Mental health services could be overwhelmed by a “tsunami” of referrals when coronavirus lockdown measures end, the Royal College of Psychiatrists has warned.
A survey by the College found almost half (45%) of psychiatrists had seen a reduction in routine mental health appointments, leading to fears that patients were avoiding support until they reach crisis point.
Meanwhile, 43% of psychiatrists had seen an increase in their urgent and emergency caseloads, where patients were showing the most serious conditions.
The pandemic is having a serious negative impact on people with mental illness and we are worried things could get worse
Professor Wendy Burn, president of the Royal College of Psychiatrists said: “We are already seeing the devastating impact of Covid-19 on mental health with more people in crisis.
“But we are just as worried about the people who need help now but aren’t getting it.
“Our fear is that the lockdown is storing up problems which could then lead to a tsunami of referrals.”
The pandemic has made it “much harder” for mental health services to offer routine appointments, despite the introduction of remote consultations, the college said.
Its survey of more than 1,300 mental health doctors in the UK suggests the biggest reduction in routine care had been for older adults, children and young people, as well as within general hospitals.
The college said steps must be now be taken to ensure mental health services are ready to help people as the number of coronavirus cases begins to fall.
Prof Burn added: “Mental health services will be at risk of being overwhelmed unless we see continued investment.”
The Office for National Statistics found that between March 20 and March 30 almost half (49.6) of people in Great Britain reported levels of anxiety.
This confirms that many are not seeking help until they reach crisis point, with potentially devastating consequences
Meanwhile, research by the Royal Society for Public Health found that young people were more likely to experience poor mental health and wellbeing under lockdown than older adults.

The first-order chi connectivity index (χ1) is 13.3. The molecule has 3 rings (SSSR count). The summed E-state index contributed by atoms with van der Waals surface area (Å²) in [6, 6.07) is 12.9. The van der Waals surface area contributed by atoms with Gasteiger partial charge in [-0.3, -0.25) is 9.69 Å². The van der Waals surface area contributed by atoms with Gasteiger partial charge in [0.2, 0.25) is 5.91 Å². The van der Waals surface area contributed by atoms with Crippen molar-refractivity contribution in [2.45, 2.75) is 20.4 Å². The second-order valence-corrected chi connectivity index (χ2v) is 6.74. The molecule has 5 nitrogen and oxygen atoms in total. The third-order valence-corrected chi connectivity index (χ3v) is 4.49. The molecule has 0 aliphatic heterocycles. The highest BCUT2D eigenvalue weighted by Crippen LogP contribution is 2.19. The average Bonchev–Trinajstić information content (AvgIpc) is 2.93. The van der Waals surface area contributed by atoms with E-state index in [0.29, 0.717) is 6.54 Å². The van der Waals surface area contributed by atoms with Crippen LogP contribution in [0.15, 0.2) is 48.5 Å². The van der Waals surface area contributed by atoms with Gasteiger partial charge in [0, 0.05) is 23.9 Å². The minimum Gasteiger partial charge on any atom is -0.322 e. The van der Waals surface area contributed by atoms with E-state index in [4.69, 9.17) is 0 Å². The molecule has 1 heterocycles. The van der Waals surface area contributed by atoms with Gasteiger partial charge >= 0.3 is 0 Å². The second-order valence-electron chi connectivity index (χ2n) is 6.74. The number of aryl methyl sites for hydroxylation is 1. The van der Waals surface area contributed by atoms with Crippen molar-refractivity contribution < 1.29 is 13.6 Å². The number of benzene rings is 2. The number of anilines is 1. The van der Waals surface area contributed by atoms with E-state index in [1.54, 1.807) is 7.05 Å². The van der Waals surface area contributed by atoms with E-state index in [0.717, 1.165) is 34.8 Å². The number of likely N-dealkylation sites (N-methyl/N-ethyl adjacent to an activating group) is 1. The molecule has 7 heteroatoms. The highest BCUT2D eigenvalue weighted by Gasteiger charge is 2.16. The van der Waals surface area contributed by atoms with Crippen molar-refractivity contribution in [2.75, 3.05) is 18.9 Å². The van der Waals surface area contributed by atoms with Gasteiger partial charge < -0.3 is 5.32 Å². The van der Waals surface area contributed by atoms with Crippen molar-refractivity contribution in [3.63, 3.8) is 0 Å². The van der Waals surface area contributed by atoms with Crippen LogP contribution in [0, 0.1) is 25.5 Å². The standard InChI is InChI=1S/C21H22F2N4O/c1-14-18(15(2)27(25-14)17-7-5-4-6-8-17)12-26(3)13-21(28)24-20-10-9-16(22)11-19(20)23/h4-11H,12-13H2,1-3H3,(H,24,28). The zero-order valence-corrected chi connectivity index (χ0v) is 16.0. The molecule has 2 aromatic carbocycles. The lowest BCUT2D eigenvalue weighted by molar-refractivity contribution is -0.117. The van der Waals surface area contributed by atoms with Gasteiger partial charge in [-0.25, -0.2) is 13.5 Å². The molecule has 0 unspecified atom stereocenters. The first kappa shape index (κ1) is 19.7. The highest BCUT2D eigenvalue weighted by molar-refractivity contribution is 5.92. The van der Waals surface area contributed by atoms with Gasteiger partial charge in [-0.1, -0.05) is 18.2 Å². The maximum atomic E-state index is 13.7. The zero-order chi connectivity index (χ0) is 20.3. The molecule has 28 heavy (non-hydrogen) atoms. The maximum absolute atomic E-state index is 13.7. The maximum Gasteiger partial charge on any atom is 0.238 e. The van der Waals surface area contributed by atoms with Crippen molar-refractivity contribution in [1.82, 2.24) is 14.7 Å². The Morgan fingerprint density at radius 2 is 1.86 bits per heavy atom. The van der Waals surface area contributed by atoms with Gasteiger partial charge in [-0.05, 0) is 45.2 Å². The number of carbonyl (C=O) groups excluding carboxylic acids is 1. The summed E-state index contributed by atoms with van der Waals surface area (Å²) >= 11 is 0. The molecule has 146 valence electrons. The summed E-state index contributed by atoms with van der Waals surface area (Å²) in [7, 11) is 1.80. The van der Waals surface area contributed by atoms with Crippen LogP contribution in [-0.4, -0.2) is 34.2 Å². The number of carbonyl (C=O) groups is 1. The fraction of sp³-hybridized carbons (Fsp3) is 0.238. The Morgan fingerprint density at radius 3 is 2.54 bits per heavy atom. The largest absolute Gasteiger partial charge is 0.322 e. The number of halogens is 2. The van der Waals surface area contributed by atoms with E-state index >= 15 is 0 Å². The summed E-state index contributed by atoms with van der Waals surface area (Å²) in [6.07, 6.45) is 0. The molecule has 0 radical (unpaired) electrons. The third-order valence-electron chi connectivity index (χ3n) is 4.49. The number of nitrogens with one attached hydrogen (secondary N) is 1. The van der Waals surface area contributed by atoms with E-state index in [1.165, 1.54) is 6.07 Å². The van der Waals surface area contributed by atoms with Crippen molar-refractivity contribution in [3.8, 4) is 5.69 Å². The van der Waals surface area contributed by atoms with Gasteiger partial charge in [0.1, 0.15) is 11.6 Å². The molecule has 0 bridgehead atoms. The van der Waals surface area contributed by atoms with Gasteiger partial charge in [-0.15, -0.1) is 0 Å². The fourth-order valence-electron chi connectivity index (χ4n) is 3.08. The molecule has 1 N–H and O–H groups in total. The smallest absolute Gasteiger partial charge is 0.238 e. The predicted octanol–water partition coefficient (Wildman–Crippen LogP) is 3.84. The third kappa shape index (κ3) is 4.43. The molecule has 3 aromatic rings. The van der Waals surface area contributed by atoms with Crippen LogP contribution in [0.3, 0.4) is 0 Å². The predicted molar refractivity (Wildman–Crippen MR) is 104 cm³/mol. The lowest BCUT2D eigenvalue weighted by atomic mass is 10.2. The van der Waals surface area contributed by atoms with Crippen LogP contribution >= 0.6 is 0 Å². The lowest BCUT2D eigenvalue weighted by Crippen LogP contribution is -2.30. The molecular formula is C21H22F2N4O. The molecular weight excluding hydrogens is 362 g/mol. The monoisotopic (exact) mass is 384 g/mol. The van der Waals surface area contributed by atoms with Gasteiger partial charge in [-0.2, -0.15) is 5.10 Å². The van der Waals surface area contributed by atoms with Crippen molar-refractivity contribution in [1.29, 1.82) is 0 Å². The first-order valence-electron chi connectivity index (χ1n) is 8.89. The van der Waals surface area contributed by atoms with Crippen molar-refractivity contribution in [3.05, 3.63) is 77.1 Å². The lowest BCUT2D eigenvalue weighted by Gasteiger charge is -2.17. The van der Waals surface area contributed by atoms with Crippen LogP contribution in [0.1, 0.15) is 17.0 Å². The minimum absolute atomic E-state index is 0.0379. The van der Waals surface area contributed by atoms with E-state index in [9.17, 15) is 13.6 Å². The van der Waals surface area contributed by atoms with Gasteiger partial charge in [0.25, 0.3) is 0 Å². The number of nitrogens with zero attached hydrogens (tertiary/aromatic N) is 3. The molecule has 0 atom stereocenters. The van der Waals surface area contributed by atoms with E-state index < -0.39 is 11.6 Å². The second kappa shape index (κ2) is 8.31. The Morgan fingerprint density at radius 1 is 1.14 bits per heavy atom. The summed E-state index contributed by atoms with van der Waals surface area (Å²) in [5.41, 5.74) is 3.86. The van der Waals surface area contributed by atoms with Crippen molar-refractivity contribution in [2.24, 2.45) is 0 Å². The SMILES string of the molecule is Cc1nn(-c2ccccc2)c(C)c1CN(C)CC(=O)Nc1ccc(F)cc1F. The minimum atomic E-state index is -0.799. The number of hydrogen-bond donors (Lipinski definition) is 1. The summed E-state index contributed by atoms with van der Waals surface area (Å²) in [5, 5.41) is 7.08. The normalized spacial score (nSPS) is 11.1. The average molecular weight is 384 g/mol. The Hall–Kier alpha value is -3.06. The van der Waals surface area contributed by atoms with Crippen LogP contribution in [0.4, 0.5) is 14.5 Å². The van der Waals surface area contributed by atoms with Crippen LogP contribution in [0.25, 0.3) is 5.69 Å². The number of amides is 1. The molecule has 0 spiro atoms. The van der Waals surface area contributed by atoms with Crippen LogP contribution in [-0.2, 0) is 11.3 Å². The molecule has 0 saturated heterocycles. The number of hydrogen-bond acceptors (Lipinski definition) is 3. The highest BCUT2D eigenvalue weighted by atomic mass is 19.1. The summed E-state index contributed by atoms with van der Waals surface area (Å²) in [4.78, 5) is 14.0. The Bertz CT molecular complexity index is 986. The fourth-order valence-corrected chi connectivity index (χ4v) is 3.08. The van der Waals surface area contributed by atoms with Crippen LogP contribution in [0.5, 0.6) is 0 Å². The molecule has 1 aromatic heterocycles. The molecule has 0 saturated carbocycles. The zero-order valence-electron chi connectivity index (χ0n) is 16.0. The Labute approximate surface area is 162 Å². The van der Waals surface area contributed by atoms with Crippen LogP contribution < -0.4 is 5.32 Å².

In regard to older people, Dr Amanda Thompsell, chairwoman of the faculty of old age psychiatry, said they are “often reluctant” to seek help, while their need for mental health support is “likely to be greater than ever”.
She said: “We are worried about the impact of shielding and self-isolation, anxiety about the virus and the difficulty some older people find in using technology to video-call a doctor.
Written responses to the survey from psychiatrists suggested that some older patients were “too fearful” to seek help.
Others reported that patients had more severe psychotic symptoms which incorporated Covid-19 themes.
Dr Jim Bolton, chairman of the faculty of liaison psychiatry, said: “Following a quieter than normal period, we are now seeing more vulnerable patients presenting in crisis.
“Many of these patients have suicidal thoughts or have harmed themselves.
“The pandemic is having a serious negative impact on people with mental illness and we are worried things could get worse.”
A total of 1,369 psychiatrists responded to the College’s survey between May 1 and May 6.
Emma Thomas, chief executive of the mental health charity YoungMinds, said: “We know that many young people have lost or had their support reduced, and this (survey) confirms that many are not seeking help until they reach crisis point, with potentially devastating consequences.”
An NHS spokeswoman said mental health services continue to be “open and available”, adding that they have been adapted to ensure people can still receive therapy and counselling from their clinician.